Okay so far, but why put a child in danger by taking him to skirmishes with criminals? That’s a harder question to answer. Initially when Robin first appeared on the scene in 1940, the world was a more innocent place and criminals were much less willing to harm law enforcement officers and children. Nonetheless, exposing Dick to danger was a clear lapse in judgment on Wayne’s part. A very clear lapse. Wayne might have wanted to help buffer Grayson’s loss, but there were many ways he could have done that without putting the youngster directly in harm’s way as they battled criminals. For instance, he could have used Grayson as an assistant who stayed in the Batcave, much as Alfred does, and as does the character Oracle, who helps Batman through her work at her command center.
Look for Part 2 about Batman’s mental health next week.
Copyright 2012 by Robin S. Rosenberg
 For brevity’s sake, in the rest of the book I’ll refer to it simply as DSM-IV. It was published by the American Psychiatric Association in 2000.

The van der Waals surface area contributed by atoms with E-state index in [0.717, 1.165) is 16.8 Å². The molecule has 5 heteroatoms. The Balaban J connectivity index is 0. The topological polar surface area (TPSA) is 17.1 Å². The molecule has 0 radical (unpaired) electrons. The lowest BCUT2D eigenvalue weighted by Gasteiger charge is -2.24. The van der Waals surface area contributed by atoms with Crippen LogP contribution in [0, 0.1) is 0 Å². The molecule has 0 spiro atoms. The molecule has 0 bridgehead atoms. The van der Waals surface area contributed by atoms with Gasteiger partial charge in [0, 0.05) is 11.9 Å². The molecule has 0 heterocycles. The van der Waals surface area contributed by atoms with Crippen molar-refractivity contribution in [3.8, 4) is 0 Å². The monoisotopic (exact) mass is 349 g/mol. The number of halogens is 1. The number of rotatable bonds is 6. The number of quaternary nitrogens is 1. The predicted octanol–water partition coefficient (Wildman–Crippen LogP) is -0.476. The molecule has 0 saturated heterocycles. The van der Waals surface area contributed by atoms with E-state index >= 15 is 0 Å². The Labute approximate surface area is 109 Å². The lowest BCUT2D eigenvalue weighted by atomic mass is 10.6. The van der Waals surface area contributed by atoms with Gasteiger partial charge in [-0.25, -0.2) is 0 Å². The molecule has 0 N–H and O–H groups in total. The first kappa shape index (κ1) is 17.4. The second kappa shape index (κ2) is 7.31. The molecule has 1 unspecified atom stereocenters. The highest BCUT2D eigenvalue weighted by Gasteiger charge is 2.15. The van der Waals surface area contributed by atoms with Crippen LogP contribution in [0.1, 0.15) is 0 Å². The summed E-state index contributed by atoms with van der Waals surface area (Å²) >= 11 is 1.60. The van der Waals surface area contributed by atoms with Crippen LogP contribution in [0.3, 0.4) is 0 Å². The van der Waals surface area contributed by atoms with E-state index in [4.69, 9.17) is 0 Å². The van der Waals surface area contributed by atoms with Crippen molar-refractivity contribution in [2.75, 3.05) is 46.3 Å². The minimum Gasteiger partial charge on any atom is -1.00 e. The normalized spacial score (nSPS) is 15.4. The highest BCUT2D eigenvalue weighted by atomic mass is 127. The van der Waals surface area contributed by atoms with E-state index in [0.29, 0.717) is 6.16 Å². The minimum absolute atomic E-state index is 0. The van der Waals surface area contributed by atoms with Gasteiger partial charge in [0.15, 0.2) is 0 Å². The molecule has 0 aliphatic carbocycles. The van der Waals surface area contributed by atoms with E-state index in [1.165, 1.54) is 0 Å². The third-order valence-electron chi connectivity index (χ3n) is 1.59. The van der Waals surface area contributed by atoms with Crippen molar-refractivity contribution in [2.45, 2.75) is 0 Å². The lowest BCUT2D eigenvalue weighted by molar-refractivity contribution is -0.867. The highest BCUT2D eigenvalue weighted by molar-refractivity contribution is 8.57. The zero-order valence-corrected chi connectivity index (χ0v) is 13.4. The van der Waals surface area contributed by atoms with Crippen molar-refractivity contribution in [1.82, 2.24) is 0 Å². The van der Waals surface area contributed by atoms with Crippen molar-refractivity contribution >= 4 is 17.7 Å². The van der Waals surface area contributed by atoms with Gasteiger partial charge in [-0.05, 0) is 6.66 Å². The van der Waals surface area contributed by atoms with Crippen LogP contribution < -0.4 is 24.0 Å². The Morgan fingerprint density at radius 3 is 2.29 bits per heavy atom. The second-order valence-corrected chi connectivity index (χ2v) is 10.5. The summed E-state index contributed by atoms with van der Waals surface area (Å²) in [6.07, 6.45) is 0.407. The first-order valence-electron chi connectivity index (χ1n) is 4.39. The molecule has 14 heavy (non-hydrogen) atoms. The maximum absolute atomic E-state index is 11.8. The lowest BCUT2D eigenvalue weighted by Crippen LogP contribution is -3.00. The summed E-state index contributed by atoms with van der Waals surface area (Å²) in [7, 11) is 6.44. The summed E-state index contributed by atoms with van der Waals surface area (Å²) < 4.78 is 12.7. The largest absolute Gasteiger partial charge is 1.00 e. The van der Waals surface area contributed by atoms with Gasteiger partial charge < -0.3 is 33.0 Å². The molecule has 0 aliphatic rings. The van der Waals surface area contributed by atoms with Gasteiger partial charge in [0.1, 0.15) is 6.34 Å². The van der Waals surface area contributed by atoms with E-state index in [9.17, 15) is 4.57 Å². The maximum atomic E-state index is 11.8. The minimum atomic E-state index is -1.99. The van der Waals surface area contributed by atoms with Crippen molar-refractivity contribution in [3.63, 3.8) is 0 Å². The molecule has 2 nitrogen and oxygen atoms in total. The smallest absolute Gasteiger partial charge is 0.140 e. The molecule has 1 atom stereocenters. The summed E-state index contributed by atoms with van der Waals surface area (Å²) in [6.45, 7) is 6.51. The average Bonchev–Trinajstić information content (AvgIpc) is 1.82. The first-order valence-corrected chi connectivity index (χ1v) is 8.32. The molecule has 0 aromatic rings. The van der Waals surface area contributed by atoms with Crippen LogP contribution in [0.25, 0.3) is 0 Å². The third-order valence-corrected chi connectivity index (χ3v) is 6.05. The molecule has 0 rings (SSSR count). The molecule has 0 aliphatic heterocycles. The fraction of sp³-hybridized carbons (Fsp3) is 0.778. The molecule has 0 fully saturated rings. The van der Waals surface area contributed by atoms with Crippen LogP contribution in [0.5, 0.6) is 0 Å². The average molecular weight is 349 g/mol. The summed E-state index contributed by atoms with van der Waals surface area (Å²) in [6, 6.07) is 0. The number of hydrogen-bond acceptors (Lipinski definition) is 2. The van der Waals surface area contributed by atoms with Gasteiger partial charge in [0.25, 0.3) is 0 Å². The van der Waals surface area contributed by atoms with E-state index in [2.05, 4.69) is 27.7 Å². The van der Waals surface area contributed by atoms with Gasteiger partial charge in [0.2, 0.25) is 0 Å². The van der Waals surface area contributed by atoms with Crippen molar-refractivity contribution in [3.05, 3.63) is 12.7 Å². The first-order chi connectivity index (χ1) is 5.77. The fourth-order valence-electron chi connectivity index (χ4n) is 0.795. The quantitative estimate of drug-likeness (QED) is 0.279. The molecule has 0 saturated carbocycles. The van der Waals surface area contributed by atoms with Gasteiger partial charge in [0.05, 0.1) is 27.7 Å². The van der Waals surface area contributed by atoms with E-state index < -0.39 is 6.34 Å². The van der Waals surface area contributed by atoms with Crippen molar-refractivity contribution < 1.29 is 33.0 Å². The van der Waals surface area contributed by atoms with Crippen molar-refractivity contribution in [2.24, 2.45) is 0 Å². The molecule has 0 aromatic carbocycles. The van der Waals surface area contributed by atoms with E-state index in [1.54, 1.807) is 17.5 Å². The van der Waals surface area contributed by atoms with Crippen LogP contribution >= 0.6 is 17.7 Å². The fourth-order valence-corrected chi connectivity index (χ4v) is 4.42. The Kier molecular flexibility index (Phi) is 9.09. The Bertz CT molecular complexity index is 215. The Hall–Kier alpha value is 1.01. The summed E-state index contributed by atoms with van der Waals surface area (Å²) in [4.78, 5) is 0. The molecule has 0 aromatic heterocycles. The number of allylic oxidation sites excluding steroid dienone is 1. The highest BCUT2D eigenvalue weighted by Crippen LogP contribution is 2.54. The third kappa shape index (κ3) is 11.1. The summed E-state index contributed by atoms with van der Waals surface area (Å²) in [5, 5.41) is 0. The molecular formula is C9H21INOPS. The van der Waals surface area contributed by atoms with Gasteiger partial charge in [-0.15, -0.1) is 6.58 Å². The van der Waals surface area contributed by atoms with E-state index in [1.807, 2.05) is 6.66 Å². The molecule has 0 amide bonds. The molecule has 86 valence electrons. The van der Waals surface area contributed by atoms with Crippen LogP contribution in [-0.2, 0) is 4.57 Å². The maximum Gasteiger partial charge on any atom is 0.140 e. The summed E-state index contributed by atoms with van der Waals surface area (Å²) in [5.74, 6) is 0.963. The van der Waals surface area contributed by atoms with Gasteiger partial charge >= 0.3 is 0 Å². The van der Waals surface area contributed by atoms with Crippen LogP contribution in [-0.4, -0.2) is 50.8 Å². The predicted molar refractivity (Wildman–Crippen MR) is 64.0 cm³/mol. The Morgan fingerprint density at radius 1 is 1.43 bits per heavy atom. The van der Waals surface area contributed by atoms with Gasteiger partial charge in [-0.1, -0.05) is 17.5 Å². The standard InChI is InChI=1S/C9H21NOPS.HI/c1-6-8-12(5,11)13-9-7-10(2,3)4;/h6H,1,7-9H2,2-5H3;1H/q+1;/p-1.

Nightwing is the codename for adult crimefighter Dick Grayson; when Dick was younger, he was the first Robin, Batman’s sidekick. Nightwing is primarily based in Blüdhaven but comes back to Gotham City from time to time to help Batman.
 The story, written by Bill Finger, is in Detective Comics #33.
 Although some people have read sexual motives into Wayne’s relationship with Dick Grayson (notably Fredric Wertham in the 1950s), I don’t think their relationship had sexual overtones and writers of Batman stories have stated that they wrote Wayne as a heterosexual character without a sexual attraction to Grayson. Their relationship was and is more like that of father and son.
 According to Erik Erickson, generativity is a key challenge to the seventh stage of development and stands in contrast to its opposing tendency of stagnation, a self-centeredness in which the individual doesn’t better society in some way. His book on development is Erikson, Erik H. (1959). Identity and the Life Cycle. New York: International Universities Press.
 In Detective Comics #38; Robin was created by Bob Kane, Bill Finger, and artist Jerry Robinson.
 Oracle is Barbara Gordon’s codename; Barbara Gordon had originally been Batgirl, but after the Joker shot her at her home she was left without the use of her legs and is wheelchair bound. (Note: The relaunch of the DC Universe in 2011 had Barbara Gordon with full use of her legs and in the role of Batgirl.)